Young, developing beetles in their pupal stage look limp and mostly lifeless, except for maybe the occasional squirm. They’re somewhere between the grubby larva phase and the fully-matured adult stage. And while they’re obviously alive and breathing, researchers aren’t sure how pupae actually deliver oxygen to their tissues. Large adult beetles flex their abdomens like belly dancers, Science describes, to pump out carbon dioxide and push oxygen to the rest of their cells. As it turns out, so do their pupae, according to findings published in Biology Letters last week.
The spread, or diffusion, of gases within the trachea and its various tubular branches was thought to be sufficient to support metabolism in small insects. But this passive process isn’t enough for larger, more active bugs. These require active ventilation produced by abdominal pumping: parts of their tracheal system are rhythmically compressed to generate flow. This, however, has never been investigated in pupae. Developing insects in this stage are immobile, their metabolic rates are considerably lower, and their demand for oxygen is reduced. Presumably they don’t require this sort of active ventilation.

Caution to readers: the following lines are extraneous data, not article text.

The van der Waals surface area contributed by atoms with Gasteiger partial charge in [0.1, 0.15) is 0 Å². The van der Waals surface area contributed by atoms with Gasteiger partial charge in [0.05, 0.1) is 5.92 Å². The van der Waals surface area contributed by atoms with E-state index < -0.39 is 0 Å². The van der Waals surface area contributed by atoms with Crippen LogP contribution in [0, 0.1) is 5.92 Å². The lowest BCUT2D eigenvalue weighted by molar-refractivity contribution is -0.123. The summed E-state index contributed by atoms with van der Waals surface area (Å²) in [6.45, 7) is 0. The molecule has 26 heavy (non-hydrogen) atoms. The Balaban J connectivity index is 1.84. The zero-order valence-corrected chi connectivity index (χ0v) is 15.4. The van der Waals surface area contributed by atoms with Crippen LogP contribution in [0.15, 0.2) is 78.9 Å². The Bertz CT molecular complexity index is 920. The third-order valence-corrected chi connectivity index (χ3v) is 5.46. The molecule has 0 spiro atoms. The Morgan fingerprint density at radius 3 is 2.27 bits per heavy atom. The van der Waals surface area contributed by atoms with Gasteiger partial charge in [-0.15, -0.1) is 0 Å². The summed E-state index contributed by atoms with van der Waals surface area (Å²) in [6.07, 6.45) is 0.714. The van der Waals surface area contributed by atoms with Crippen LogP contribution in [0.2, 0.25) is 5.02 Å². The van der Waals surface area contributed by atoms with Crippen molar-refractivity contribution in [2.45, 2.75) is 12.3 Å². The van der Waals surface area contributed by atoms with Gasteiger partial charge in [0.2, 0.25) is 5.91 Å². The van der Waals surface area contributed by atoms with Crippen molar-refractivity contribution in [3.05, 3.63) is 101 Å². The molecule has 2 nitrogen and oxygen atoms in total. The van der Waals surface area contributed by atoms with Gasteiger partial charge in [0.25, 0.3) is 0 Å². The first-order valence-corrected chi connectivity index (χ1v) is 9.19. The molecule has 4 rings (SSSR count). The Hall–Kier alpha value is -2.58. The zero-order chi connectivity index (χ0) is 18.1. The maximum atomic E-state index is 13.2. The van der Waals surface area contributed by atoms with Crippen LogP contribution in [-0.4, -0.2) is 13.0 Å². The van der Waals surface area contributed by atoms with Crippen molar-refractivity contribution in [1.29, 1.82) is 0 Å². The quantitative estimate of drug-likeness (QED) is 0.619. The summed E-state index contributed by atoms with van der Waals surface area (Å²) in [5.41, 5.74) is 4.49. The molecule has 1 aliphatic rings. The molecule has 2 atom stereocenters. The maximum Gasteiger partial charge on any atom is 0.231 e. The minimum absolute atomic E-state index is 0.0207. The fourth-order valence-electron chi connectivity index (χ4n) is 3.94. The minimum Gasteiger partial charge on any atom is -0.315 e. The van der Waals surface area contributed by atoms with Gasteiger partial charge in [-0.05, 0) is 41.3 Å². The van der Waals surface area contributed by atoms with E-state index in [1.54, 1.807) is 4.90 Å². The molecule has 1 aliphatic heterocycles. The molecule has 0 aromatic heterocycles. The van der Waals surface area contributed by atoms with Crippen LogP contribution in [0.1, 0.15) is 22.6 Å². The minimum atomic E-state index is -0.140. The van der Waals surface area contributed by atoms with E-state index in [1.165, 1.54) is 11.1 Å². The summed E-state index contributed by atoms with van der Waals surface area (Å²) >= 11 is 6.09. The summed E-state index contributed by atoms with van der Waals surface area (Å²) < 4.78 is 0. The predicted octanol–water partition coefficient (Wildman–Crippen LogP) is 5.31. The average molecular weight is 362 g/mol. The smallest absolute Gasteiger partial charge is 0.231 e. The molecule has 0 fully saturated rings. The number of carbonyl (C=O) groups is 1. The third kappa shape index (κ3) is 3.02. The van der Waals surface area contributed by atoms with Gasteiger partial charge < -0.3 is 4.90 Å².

Virginia Tech’s Hodjat Pendar and colleagues used high-powered X-ray imaging at the Argonne National Laboratory to study the inner workings of Zophobas morio beetle pupae (pictured above) as they breathed. The team also measured their carbon dioxide emission, abdominal movement, and hemolymph pressure (their version of blood pressure).
The developing beetles, they discovered, periodically squeeze their tracheal system, collapsing their breathing tubes and producing a wiggle of the abdomen. This abdominal pumping also raises their hemolymph pressure and leads to carbon dioxide release – both associated with breathing.
However, more than 63% of these abdominal pumping events happened without any tracheal collapse and ventilation. This means that respiration isn’t the major function of the abdominal pump. They conclude that it likely serves other roles, such as internal gas mixing, reduction of water loss, or hemolymph circulation.
Here’s a cool video from Science: